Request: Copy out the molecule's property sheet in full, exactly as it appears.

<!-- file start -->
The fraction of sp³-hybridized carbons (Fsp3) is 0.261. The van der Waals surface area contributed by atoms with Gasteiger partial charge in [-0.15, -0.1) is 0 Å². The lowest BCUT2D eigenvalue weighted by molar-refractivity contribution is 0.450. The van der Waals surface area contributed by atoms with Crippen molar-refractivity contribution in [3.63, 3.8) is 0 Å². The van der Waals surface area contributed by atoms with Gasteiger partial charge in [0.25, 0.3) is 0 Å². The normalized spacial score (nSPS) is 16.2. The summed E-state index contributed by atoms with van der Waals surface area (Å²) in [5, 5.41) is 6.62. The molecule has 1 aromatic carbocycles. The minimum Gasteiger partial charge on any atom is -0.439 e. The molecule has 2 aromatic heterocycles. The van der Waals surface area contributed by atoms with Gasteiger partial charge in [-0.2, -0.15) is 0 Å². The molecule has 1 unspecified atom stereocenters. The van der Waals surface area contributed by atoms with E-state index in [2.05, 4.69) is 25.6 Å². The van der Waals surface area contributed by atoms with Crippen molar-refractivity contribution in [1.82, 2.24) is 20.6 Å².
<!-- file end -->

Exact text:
The fraction of sp³-hybridized carbons (Fsp3) is 0.261. The van der Waals surface area contributed by atoms with Gasteiger partial charge in [-0.15, -0.1) is 0 Å². The lowest BCUT2D eigenvalue weighted by molar-refractivity contribution is 0.450. The van der Waals surface area contributed by atoms with Crippen molar-refractivity contribution in [3.63, 3.8) is 0 Å². The van der Waals surface area contributed by atoms with Gasteiger partial charge in [0.25, 0.3) is 0 Å². The normalized spacial score (nSPS) is 16.2. The summed E-state index contributed by atoms with van der Waals surface area (Å²) in [5, 5.41) is 6.62. The molecule has 1 aromatic carbocycles. The minimum Gasteiger partial charge on any atom is -0.439 e. The molecule has 2 aromatic heterocycles. The van der Waals surface area contributed by atoms with Gasteiger partial charge in [-0.2, -0.15) is 0 Å². The molecule has 1 unspecified atom stereocenters. The van der Waals surface area contributed by atoms with E-state index in [2.05, 4.69) is 25.6 Å². The van der Waals surface area contributed by atoms with Crippen molar-refractivity contribution in [1.82, 2.24) is 20.6 Å².